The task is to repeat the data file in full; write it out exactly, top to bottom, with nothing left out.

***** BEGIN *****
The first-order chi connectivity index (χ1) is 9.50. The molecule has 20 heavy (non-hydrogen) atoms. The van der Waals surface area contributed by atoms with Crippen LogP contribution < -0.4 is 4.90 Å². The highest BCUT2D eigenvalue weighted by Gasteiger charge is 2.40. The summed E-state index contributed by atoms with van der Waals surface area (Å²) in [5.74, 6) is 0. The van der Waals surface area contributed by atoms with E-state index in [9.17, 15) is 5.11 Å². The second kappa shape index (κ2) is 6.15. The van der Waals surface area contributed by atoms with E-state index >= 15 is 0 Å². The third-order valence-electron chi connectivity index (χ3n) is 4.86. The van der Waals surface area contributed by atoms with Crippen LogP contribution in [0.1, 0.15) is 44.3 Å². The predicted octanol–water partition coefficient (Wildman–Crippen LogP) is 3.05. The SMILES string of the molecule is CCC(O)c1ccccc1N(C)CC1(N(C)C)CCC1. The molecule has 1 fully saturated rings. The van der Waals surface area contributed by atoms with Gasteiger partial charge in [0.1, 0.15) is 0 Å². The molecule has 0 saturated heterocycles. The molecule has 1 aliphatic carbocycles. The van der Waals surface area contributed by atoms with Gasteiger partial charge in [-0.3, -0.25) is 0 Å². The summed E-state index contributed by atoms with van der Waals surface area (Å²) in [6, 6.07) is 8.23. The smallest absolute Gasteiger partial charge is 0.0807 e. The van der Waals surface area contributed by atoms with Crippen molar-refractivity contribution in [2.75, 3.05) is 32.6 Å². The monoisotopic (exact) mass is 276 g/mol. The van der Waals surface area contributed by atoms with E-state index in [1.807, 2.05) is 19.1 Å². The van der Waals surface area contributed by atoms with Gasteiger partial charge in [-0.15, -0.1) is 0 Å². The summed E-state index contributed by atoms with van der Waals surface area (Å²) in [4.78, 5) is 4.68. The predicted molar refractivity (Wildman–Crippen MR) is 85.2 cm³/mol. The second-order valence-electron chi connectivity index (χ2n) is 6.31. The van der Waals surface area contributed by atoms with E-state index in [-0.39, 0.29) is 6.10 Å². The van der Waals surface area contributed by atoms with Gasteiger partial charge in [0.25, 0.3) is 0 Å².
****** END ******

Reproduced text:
The first-order chi connectivity index (χ1) is 9.50. The molecule has 20 heavy (non-hydrogen) atoms. The van der Waals surface area contributed by atoms with Crippen LogP contribution < -0.4 is 4.90 Å². The highest BCUT2D eigenvalue weighted by Gasteiger charge is 2.40. The summed E-state index contributed by atoms with van der Waals surface area (Å²) in [5.74, 6) is 0. The van der Waals surface area contributed by atoms with E-state index in [9.17, 15) is 5.11 Å². The second kappa shape index (κ2) is 6.15. The van der Waals surface area contributed by atoms with E-state index >= 15 is 0 Å². The third-order valence-electron chi connectivity index (χ3n) is 4.86. The van der Waals surface area contributed by atoms with Crippen LogP contribution in [0.1, 0.15) is 44.3 Å². The predicted octanol–water partition coefficient (Wildman–Crippen LogP) is 3.05. The SMILES string of the molecule is CCC(O)c1ccccc1N(C)CC1(N(C)C)CCC1. The molecule has 1 fully saturated rings. The van der Waals surface area contributed by atoms with Gasteiger partial charge in [0.1, 0.15) is 0 Å². The molecule has 0 saturated heterocycles. The molecule has 1 aliphatic carbocycles. The van der Waals surface area contributed by atoms with Gasteiger partial charge in [-0.3, -0.25) is 0 Å². The summed E-state index contributed by atoms with van der Waals surface area (Å²) in [6, 6.07) is 8.23. The smallest absolute Gasteiger partial charge is 0.0807 e. The van der Waals surface area contributed by atoms with Crippen molar-refractivity contribution in [2.75, 3.05) is 32.6 Å². The monoisotopic (exact) mass is 276 g/mol. The van der Waals surface area contributed by atoms with E-state index in [1.807, 2.05) is 19.1 Å². The van der Waals surface area contributed by atoms with Gasteiger partial charge in [-0.15, -0.1) is 0 Å². The summed E-state index contributed by atoms with van der Waals surface area (Å²) in [4.78, 5) is 4.68. The predicted molar refractivity (Wildman–Crippen MR) is 85.2 cm³/mol. The second-order valence-electron chi connectivity index (χ2n) is 6.31. The van der Waals surface area contributed by atoms with E-state index in [-0.39, 0.29) is 6.10 Å². The van der Waals surface area contributed by atoms with Gasteiger partial charge in [0.25, 0.3) is 0 Å².